How would you honestly describe your relationship with God? Or better yet, how would those close to you describe your relationship with God? I’ve heard lots of cliché statements like “I’m sold out for Christ”, “Jesus is my all”, and the like. I don’t judge but if God gave you everything you ever asked for, and you had no more needs, would you still be devoted to Him? For most of my life, my prayers revolved around asking God for things. So, it was a revelation for me to realise that the primary purpose of prayer isn’t for me to ask God for things. Prayer is a medium to draw me closer to God so that I can discern His will for me and obtain the grace and understanding to live it out.
Many of us have a transactional relationship with God. We believe in Him because of what is in it for us, such as not going to hell, prosperity, good health and so on. When these things don’t happen as we expect, our faith in God begins to falter. Yet, Job says: “though He slays me, yet I will trust in Him” [Job 13:15]. The Bible gives us a picture of a benevolent God who wants to do exceedingly more abundantly for us than we could ever ask or think [Ephesians 3:20]. But this is a consequence of our relationship with Him, not the reason for it. In fact, the first thing that God requires of us is to love Him with all our heart, mind, soul and strength [Luke 10:27]. Accomplishing this would require intense passion. Can you say you love God with intense passion?
The sad truth is that many of us display more passion for our hobbies, kids or spouses than for God. Observe the passion with which we support our sports teams, the emotional investment as well as the time and money we spend on them. How does it compare with our passion for God? What about the way we feel about our kids or spouses, how does that compare with our passion for God? Do we pine for God like we do our loved ones? Are we as adept at defending the gospel as we are at defending our sporting heroes? Do we invest as much time and effort in prayer and studying God’s word as we do with the other things we’re passionate about?
These are pertinent questions to examine in our walk with God. The Bible gives us an example of a man who was passionate about God in David. David wasn’t a perfect man, but He wasn’t lukewarm about God. His psalms are so emotive, it’s impossible to miss His passion for God. Expressions like my soul pines for you like a deer for running water [Psalm 42:1] capture his heart for God. In another place he tells us: “One thing I have asked from the Lord, this I long: That I may dwell in the house of the Lord all the days of my life, to gaze upon the beauty of the Lord and seek Him in His temple” [Psalm 27:4]. Be honest, if you could only ask God for one thing, what would it be? Power, wealth, fame, success, a spouse, a child, healing? Mine isn’t the same as David’s yet, but I want it to be.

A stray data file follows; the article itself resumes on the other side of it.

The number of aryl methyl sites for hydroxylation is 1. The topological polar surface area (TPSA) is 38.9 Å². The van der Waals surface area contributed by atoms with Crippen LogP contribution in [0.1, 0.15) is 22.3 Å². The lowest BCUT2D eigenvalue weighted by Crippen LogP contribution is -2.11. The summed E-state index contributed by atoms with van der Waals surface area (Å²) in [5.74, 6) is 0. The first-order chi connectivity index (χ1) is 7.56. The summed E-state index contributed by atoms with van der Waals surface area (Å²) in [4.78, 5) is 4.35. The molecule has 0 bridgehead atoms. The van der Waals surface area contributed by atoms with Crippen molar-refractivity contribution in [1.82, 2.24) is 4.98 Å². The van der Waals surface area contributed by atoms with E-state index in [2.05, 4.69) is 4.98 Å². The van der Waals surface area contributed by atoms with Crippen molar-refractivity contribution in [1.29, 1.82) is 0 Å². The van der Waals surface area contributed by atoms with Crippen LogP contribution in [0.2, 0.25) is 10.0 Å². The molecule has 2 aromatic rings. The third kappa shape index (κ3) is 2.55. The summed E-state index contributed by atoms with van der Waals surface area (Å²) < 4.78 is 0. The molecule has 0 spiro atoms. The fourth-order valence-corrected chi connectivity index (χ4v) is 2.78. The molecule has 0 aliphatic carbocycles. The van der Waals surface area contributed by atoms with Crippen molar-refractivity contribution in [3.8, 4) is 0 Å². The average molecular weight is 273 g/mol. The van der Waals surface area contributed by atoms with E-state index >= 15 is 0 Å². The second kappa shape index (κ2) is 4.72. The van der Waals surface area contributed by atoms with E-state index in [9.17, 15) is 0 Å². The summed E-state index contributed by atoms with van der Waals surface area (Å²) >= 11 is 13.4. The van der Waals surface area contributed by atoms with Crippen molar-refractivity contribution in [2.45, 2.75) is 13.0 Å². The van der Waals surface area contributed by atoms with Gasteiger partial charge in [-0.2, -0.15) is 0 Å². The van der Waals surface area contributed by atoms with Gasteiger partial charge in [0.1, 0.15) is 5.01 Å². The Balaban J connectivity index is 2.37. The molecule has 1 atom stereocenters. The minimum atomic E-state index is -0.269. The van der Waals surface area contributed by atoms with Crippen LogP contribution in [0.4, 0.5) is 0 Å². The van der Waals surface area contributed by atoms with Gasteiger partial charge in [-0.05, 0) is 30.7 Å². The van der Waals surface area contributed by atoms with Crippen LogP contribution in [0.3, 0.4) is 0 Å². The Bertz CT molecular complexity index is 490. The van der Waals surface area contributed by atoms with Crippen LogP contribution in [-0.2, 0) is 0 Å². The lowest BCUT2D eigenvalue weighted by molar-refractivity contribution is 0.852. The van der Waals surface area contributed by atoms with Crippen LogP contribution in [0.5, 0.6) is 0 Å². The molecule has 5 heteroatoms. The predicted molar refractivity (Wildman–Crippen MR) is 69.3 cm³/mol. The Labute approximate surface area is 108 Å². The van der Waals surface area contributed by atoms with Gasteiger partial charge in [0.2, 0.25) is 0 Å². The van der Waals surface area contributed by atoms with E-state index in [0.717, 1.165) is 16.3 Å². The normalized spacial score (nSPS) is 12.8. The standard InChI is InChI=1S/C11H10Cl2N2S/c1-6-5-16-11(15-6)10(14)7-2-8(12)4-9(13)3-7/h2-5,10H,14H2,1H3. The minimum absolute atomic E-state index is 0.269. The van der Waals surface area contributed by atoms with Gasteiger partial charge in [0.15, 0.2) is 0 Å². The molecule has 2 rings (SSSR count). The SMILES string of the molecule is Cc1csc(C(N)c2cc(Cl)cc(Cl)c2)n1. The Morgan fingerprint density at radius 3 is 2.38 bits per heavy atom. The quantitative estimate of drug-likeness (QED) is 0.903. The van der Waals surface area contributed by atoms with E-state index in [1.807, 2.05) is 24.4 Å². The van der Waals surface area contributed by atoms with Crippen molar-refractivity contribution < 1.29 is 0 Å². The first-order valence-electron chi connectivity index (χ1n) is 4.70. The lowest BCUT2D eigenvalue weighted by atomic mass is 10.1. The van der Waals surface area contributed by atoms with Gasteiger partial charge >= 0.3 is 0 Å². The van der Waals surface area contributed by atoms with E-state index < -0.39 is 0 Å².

At David’s lowest point, when he’s about to lose a child, his family and his reputation for committing adultery and murder, David goes before God in repentance [2 Samuel 12:1-15]. His contrition is beautifully captured in the poignant Psalm 51. After pleading for forgiveness, David doesn’t ask God to save the life of his son, nor does he ask God to stop the impending doom on his family. Instead, he prays: “Do not cast me away from your presence and do not take Your Holy Spirit from me” [Psalm 51:11]. This psalm emphasises the fact that his relationship with God was what David valued most. He was prepared to lose everything else, not that. I wonder, what would I have prayed for if I was in David’s shoes? What’s the one thing I’m not prepared to lose?
What’s more, David didn’t have the revelation of Jesus we have. He died long before God’s ultimate expression of His love at Calvary. So, one could argue that we should love God more passionately than he did. The truth is we can’t make ourselves love God. Nevertheless, we must earnestly desire to love God. Jesus teaches us how to do this in two practical steps. First, we must know His commandments. Second, we must keep them [John 14:21]. So, the degree to which you want to know God’s word and obey them is the degree to which you love God. David knew this well [Psalm 19:7-10]. He knew also that God rewards those who diligently seek Him [Psalm 19:11, Hebrews 11:6]. One of those rewards is His presence.
Sadly, many of us don’t value God’s presence. We don’t long for it as David did. In Psalm 16, David describes what it’s like. He tells us that in God’s presence, we’re satisfied with an abundance of joy and we find eternal delights and pleasures [Psalm 16:11]. We find life, security, goodness, beauty, restoration, instruction, acceptance and wisdom for life. These are our core longings, yet we trivialise their very Source and chase after worthless things and counterfeit gods [Psalm 119:37]. How this must break God’s heart. Our benevolent Father knows what we need and desires to satisfy us in His presence. Sadly, we’re often too busy futilely trying to do it all for ourselves [Matthew 6:25-33].
It’s hard to miss what you don’t know. David knew and that’s why God’s presence was his one thing. Therefore, God called Him a man after His heart [Acts 13:22]. Would God describe your relationship with Him in such passionate terms? Do you want Him to?